…from the Washington Post:
As an example of private industry’s hunger for a Mars mission, Steve Streich, a veteran Halliburton scientific adviser, was among the authors of an article in Oil & Gas Journal in 2000 titled “Drilling Technology for Mars Research Useful for Oil, Gas Industries.” The article called a Mars exploration program “an unprecedented opportunity for both investigating the possibility of life on Mars and for improving our abilities to support oil and gas demands on Earth,” because technology developed for the mission could be used on this planet.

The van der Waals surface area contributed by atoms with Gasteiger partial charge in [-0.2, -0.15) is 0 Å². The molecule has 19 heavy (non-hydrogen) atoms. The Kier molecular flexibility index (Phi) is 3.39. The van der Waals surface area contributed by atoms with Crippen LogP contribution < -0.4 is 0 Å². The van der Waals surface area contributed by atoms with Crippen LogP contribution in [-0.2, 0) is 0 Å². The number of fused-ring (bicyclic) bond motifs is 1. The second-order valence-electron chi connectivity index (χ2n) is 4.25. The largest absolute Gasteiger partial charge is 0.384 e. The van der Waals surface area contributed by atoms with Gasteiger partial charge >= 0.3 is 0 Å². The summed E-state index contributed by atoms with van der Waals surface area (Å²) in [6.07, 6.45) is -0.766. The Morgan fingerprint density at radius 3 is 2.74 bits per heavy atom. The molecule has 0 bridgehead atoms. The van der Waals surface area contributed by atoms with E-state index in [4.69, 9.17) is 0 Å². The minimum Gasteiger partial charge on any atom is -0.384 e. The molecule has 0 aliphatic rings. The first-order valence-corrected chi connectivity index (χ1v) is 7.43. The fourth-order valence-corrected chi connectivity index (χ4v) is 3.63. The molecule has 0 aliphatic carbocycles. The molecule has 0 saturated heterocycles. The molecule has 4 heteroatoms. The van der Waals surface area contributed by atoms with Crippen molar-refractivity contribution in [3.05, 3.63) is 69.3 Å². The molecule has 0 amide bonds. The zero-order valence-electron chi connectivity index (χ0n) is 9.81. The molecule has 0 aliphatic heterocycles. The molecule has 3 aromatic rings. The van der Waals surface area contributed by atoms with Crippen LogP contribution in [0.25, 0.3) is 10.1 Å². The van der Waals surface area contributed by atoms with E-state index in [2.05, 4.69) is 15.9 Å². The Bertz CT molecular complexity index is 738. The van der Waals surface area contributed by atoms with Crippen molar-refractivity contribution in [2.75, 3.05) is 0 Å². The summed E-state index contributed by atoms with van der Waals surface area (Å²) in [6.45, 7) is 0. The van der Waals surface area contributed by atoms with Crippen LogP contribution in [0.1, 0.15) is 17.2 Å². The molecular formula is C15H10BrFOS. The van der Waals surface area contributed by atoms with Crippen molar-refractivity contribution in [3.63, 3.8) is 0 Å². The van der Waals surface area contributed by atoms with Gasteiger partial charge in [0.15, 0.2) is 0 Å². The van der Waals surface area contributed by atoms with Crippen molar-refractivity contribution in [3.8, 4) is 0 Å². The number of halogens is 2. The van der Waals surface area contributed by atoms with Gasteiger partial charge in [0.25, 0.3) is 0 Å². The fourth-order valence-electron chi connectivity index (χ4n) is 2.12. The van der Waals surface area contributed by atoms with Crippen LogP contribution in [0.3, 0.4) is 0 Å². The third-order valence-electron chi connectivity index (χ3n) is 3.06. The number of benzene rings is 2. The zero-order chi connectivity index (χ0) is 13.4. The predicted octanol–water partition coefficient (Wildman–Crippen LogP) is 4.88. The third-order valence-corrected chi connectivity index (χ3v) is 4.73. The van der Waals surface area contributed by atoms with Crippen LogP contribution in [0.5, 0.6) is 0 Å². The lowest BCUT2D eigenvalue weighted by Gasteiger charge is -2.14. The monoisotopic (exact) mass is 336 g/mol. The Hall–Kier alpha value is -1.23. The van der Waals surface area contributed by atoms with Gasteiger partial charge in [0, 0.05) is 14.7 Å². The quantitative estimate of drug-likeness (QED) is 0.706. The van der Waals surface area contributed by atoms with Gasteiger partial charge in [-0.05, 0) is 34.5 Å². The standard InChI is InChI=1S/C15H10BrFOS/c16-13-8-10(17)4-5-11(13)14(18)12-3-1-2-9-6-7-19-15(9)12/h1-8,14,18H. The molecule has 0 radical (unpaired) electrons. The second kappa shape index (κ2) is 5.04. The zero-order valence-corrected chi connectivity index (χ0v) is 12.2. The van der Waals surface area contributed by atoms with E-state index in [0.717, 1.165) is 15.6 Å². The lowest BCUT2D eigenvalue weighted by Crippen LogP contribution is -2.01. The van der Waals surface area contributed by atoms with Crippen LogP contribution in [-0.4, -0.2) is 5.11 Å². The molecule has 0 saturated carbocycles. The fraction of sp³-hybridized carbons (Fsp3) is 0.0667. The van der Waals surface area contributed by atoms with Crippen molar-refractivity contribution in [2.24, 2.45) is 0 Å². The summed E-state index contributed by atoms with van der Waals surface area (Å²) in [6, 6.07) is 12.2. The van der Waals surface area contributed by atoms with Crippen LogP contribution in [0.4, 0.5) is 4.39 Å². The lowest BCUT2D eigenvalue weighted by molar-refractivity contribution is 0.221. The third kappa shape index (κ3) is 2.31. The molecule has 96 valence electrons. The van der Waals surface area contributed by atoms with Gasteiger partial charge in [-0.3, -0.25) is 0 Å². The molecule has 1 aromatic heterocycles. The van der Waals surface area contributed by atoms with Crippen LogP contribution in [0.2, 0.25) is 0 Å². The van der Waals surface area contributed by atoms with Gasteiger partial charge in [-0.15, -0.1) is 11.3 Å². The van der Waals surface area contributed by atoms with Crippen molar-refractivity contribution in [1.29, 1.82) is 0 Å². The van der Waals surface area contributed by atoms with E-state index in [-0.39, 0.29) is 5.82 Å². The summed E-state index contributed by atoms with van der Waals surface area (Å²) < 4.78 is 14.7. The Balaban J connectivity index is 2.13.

Halliburton’s interest in Mars was first pointed out yesterday by the Progress Report, a daily publication of the liberal Center for American Progress. Administration officials scoffed at the idea that Halliburton had anything to do with the development of the space policy, which was headed by Bush’s domestic policy adviser, Margaret Spellings, and Stephen Hadley, the deputy national security adviser. Another administration official said Cheney did not take a lead role in the interagency work on the space policy but gauged support on Capitol Hill and served in an advisory capacity.
An industry official who spoke on the condition of anonymity said the oil and gas industry, including Halliburton, would benefit considerably from technology that was developed for drilling on Mars, including the tools, the miniaturization, the drilling mechanism, the robotic systems and the control systems.